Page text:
As young children, we study and learn the alphabet so we can communicate our needs and desires. As slightly older children, we spend 12 years of our lives in public and private systems to study and learn subjects, skills, and statistics that will help us in our futures. As young adults, we study and learn to pursue specific careers. As adults, we study and learn to stay in those careers. As spiritual seekers, we study and learn from a variety of texts and teachers to be the best human we can be. And as parents, we study and learn in order to not fail our children.

No matter what we pursue in life, we know that studying will lead to success.

So why then, when it comes to the hardest subject in the the world—love—do we feel as though we can just wing it? Why do we believe that we are well-equipped to handle relationships (marital, familial, platonic, etc.) just because we’re alive? Is it brain chemicals? movies? simply because no one talks about how hard it is? because no one knows how easy that hardness should be?

Yes, relationships are work. True love requires the abandonment of the ego, honest and loving communication, trust, loyalty, second chances, and a delicate balance of our fullest dedication to another human being and honoring our independent minds and free, wild hearts. It requires a bit of universe magic and a whole lot of maturity.

And when you think about the average teenager starting their mating process when their brains aren’t even fully fused together yet, you begin to wonder why we don’t teach a course about love alongside sex ed.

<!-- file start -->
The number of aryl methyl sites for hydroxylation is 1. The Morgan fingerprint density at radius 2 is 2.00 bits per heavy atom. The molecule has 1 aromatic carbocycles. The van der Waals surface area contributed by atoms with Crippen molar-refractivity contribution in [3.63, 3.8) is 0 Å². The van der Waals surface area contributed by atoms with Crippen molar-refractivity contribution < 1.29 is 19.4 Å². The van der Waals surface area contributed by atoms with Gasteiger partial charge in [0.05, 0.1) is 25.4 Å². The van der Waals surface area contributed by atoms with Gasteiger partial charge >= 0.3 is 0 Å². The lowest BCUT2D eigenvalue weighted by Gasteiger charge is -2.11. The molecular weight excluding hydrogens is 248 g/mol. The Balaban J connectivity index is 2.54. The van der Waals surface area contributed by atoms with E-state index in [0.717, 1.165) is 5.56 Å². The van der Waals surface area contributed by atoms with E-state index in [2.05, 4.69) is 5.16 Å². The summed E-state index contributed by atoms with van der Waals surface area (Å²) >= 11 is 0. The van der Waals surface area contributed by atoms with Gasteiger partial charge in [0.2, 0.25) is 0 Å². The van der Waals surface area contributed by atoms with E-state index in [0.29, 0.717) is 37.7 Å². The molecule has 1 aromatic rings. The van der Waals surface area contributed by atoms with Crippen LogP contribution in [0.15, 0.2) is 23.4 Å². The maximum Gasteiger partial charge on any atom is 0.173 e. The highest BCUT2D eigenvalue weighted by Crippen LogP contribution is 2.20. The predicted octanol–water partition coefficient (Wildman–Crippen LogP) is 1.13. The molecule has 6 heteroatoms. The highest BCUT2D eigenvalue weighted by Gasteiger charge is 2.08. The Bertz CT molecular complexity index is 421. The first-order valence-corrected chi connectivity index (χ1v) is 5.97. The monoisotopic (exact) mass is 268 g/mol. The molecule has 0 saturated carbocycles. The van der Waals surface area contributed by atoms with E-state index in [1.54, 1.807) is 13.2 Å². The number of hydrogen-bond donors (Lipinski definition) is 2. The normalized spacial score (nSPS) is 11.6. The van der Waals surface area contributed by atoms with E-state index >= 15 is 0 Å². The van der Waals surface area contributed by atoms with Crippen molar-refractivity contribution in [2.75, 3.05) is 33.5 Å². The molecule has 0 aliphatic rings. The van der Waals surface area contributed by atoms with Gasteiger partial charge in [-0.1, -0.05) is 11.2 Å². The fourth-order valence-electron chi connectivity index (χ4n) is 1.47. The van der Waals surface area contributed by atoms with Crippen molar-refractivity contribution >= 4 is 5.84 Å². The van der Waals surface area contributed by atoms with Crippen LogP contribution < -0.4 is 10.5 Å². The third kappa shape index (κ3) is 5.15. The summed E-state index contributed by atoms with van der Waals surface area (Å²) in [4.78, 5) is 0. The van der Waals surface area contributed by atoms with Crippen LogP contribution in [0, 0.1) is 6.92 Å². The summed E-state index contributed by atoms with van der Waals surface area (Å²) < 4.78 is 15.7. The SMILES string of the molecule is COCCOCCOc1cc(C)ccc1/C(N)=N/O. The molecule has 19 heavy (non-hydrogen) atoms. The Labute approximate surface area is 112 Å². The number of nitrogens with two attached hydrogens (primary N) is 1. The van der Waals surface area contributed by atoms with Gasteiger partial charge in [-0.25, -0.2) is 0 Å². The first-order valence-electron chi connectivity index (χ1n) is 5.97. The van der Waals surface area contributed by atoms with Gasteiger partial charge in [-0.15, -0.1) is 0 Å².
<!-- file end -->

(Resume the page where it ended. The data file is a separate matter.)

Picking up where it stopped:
We have written about love for years, conducted science experiments to determine its roots and our own personal experiments of trial and error, and in light of all that, still don’t consider it a subject that warrants proper studying.

I am changing that. Well, for me at least.

Starting now—let’s be real, sometime in the near futureI am going to become a student of love and if I’m lucky, emerge a loveologist. I will read articles, books, conduct an interview or two, geek out over books and wine with friends in a loveology study group, and apply what I’ve learned in efforts to be a better coworker, sister, friend, aunt, and daughter. And in the future once again, girlfriend, then wife, then mother.

I’m going to promise to share my findings for two reasons: 1) writing is how I grow 2) my blog has been barren for far too long.

I am excited for this journey. Because everyone wants love. And if we give out a little more everywhere we go, everyone lights up.